The best children's picture books about human rights and civic engagement

Who am I?

I practiced law for more than twenty years before becoming an author. After writing several children's science books, in 2016 I turned to writing about civics and government. The internet was overflowing with politicians' misstatements about the Constitution, and I realized many Americans didn't understand fundamental democratic principles. I decided to write a book addressing kids, to help them appreciate their rights, obligations, and powers under the Constitution. In Free for You and Me, I focused on the First Amendment. I believe that talking with young people about the issues raised in all the books listed here will help us raise our kids to be informed and engaged community members.

I wrote...

Free for You and Me: What Our First Amendment Means

By Christy Mihaly, Manu Montoya (illustrator),

Book cover of Free for You and Me: What Our First Amendment Means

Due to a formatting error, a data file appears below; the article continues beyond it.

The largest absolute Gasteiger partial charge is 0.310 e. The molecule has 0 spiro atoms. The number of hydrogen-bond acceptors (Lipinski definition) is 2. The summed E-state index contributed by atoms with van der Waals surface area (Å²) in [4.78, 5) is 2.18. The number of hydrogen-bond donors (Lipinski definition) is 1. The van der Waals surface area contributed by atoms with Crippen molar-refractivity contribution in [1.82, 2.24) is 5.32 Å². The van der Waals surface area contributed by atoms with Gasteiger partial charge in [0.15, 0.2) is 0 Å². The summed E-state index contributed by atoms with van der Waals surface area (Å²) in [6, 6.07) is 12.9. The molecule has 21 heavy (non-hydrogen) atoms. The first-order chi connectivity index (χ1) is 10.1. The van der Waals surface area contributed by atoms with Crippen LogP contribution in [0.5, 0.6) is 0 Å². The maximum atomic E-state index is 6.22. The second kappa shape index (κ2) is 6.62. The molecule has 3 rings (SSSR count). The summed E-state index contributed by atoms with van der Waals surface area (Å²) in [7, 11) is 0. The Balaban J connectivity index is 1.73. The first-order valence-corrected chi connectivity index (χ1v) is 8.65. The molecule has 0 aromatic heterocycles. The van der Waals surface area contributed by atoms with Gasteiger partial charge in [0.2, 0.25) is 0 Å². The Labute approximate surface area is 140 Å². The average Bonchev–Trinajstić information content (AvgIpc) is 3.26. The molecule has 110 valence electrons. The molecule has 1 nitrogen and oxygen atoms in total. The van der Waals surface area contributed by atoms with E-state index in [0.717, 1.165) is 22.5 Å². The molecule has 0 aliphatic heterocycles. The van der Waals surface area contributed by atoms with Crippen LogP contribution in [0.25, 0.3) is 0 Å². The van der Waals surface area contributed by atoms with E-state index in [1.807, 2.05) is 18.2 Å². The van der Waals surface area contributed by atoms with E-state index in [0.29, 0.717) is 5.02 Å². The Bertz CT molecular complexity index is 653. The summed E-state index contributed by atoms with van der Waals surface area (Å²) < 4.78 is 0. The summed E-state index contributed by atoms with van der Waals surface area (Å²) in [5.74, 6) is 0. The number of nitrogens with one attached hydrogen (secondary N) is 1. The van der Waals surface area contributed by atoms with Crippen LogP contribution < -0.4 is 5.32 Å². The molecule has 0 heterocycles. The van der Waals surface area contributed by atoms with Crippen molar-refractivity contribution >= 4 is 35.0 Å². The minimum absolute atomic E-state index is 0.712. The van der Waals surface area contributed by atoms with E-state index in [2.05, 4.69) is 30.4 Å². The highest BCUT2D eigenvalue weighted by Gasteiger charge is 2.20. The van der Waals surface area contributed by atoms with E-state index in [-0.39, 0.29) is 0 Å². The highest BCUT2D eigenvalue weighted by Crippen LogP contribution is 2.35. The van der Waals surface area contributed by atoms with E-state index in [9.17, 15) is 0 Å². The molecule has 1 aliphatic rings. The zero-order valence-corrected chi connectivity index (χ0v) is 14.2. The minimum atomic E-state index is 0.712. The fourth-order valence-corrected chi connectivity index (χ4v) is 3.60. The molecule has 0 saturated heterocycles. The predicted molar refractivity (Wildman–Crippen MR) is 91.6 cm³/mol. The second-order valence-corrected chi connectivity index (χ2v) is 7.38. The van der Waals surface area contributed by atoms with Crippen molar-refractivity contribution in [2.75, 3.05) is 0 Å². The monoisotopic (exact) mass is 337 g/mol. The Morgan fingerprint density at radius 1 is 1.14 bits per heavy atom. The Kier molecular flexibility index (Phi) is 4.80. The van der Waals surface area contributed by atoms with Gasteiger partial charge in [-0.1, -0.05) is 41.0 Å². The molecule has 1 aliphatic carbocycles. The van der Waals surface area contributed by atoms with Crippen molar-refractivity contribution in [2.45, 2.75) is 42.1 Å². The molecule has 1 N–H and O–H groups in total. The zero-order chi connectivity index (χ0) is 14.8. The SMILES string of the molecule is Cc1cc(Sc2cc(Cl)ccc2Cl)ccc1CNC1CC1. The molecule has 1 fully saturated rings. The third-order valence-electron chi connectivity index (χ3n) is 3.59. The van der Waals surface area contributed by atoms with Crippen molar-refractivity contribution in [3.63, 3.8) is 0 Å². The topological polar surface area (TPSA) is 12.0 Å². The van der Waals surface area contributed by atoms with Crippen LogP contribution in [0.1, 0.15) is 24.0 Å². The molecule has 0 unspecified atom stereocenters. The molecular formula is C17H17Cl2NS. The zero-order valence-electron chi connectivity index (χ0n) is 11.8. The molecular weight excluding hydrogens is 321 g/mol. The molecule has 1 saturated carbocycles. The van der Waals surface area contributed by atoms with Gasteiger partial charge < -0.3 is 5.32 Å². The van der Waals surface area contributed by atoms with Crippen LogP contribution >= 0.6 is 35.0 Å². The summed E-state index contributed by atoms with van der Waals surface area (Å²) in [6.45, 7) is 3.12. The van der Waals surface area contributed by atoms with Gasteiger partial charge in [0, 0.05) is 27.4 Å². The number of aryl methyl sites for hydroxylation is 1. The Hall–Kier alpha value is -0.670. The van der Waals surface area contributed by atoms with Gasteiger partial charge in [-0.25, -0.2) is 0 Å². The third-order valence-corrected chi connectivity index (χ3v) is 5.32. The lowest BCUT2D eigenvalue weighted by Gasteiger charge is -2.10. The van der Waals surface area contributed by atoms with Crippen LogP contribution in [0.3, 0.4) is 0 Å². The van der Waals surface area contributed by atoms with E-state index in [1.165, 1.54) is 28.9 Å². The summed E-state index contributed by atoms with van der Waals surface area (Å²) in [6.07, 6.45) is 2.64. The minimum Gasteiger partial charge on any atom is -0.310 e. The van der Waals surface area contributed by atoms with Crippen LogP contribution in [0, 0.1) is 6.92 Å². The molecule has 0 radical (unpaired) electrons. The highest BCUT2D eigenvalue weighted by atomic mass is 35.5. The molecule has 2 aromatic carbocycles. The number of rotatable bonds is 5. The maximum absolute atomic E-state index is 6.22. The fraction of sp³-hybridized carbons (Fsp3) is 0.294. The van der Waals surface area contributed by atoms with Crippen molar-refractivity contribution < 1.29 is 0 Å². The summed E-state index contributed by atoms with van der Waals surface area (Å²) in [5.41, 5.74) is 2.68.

What is my book about?

This brightly illustrated book introduces the First Amendment using poems, historical vignettes, and contemporary stories. It explains each of the five freedoms this amendment protects: freedom of religion, free speech, free press, the right to peaceful assembly, and the right to petition the government for redress of grievances.

Free for You and Me explains what we mean by the familiar retort, "It's a free country!" It provides a starting point for meaningful discussions with kids about our constitutional rights and their limits and possibilities. By promoting an understanding of the First Amendment, I hope to help young people appreciate Americans' ability to hold our government accountable and to empower them to use their freedoms to advocate for needed changes.

The books I picked & why

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Let the Children March